1. Now I don't get why in both settings Cox regression is used?
Cox regression does make it possible to adjust for confounders. Randomization has the advantage that it allows to balance the observable plus the unobservable characteristics equally across the treatment groups. Cox regression does not do this, because we can only put in variables we observe. 2. Is it that?
Cox regression in an observational study might tell me that age does have an influence. When I put it into the model "I control for it". 3. If that was the only variable to worry about it and we can assume for the rest an "ideal world" – so age was the only potential counfounding variable – does this mean that at the end I get a perfect true estimate in terms of I completely removed the confounding out of it and in this case (only this variable makes the confounding) I get the "same result" as with randomization? 4. I don't have to randomize, because the model does the job? Assuming there are no further confounders and especially no unobservables.
Cox regression in a randomized trial where for example age is equally distributed / balanced across the treatment groups still might show me that age does have an influence, so I put it into the model and it has a significant estimate. What is the difference to the setting of having the same study as an observational study and doing the same – age as a covariate in the Cox regression – and getting the same result – age does have a significant estimate. So no matter if randomized or observational and therefore no matter if age is balanced or not: in the Cox regression using it as a covariate is something else. I don't get this point somehow.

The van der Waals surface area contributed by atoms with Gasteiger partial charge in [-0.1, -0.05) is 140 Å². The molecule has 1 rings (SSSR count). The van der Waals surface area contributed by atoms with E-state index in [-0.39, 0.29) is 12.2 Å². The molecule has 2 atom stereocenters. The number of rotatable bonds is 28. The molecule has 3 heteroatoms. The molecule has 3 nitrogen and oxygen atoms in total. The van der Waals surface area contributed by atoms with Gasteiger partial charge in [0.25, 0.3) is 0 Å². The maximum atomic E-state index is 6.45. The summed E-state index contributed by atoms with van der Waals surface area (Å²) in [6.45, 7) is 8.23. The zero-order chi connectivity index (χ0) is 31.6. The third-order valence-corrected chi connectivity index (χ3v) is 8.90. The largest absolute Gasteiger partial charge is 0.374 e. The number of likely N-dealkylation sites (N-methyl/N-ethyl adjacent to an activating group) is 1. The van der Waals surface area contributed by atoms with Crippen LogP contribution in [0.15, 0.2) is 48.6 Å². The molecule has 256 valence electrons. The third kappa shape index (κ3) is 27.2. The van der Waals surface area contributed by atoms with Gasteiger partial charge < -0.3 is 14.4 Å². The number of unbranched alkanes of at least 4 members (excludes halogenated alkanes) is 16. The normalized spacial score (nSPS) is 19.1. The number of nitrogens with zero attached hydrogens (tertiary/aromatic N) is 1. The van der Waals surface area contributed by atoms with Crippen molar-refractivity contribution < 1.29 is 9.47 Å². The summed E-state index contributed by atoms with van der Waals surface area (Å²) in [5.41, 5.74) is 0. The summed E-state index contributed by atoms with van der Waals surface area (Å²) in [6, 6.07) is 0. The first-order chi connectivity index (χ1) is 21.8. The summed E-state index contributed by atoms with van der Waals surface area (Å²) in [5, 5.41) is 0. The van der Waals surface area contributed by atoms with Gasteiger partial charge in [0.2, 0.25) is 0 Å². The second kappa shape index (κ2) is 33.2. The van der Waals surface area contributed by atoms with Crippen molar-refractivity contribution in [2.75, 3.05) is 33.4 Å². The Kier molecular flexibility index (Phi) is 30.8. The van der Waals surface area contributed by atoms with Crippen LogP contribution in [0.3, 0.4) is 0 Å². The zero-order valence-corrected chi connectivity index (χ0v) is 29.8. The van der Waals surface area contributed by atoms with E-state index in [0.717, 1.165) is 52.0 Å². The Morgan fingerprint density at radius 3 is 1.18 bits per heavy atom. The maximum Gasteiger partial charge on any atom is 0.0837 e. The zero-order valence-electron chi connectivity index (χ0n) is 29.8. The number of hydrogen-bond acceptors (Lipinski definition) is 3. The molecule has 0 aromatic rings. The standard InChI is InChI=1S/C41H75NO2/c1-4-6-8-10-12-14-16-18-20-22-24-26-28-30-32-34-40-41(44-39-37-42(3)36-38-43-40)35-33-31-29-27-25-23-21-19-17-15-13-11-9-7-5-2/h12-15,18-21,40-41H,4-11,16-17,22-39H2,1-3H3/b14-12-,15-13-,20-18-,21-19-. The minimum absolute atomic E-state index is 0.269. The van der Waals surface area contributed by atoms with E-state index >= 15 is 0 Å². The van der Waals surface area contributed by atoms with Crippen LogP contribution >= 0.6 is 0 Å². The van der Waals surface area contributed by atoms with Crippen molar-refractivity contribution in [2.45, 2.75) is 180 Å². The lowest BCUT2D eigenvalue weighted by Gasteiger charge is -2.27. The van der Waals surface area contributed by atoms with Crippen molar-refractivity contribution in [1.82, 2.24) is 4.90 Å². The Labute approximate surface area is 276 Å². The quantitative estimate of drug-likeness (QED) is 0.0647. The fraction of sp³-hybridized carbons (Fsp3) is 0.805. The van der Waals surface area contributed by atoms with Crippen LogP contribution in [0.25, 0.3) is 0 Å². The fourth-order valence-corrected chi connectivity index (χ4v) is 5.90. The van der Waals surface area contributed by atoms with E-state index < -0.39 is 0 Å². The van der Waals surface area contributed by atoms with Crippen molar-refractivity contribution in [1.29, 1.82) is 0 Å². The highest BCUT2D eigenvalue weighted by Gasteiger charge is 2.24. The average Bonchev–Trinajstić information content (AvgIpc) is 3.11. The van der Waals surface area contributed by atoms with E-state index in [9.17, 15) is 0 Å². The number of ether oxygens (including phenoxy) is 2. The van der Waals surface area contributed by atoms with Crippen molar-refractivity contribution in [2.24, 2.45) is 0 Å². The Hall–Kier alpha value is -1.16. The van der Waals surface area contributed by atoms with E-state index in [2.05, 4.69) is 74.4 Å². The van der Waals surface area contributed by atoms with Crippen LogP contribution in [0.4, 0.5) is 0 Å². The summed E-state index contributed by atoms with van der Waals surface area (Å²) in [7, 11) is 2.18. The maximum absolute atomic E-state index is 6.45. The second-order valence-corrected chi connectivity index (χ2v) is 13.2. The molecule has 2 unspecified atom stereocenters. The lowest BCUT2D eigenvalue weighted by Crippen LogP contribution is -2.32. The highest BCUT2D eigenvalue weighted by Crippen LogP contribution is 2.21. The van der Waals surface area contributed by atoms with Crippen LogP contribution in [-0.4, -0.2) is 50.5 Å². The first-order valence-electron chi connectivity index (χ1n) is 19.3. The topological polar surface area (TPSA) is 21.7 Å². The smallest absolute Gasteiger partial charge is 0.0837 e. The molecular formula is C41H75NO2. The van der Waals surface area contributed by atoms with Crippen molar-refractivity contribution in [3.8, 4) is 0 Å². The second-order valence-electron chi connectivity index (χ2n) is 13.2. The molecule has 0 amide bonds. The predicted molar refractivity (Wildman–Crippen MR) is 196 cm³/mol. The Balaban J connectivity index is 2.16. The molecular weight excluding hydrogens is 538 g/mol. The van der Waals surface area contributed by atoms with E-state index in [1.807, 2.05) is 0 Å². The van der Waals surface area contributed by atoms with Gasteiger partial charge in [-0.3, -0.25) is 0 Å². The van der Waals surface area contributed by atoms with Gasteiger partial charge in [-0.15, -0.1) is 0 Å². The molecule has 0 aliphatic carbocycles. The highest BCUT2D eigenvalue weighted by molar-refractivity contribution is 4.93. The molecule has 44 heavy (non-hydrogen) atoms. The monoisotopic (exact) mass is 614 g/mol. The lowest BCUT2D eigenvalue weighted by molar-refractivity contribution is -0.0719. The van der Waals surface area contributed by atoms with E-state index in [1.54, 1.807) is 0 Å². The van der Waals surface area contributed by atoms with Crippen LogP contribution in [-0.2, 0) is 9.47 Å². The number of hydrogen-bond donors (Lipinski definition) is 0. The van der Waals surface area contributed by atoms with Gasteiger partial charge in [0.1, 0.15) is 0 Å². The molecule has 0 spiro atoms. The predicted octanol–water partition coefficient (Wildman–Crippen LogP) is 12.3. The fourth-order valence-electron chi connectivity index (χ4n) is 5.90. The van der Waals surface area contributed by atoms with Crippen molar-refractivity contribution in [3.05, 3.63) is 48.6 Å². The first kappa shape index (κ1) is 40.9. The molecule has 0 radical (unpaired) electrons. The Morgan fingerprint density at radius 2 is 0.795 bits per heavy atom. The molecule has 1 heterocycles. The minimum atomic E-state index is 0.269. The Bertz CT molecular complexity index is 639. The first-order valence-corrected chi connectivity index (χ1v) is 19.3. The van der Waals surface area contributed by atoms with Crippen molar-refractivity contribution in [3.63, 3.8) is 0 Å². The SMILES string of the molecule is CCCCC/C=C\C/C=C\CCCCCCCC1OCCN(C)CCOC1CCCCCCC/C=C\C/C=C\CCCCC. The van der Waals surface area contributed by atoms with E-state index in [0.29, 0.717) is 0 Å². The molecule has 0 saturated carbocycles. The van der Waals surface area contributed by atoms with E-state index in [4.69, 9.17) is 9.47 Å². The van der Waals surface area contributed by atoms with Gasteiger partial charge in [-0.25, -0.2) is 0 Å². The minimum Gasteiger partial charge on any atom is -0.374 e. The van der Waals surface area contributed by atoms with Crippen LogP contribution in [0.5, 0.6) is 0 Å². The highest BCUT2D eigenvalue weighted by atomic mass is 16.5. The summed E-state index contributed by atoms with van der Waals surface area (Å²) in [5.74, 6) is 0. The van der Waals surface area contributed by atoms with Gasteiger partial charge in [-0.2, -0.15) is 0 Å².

5. I thought that if Cox regression tells me that age has an influence, so I put it into the model and get a significant estimate, this tells me that age has an influence and if the age is not distributed equally in my observational study this tells me that my analysis is worthless? Or: 6. does the Cox regression "solve this issue" – that the age is not equally distributed across treatment groups in my observational study (and assume age really is not equally distributed) – but since I take it into my model I adjust for this confounders and I can use the final estimate and I do have a good estimate for the treatment effect? 7. If age in reality has no influence then no matter if it is equally distributed or not in my observational study, when I put it into my Cox regression model it will show me no significance and the estimate will be the same as when I use the same model but without the age as a variable (to be specific: covariate) in it?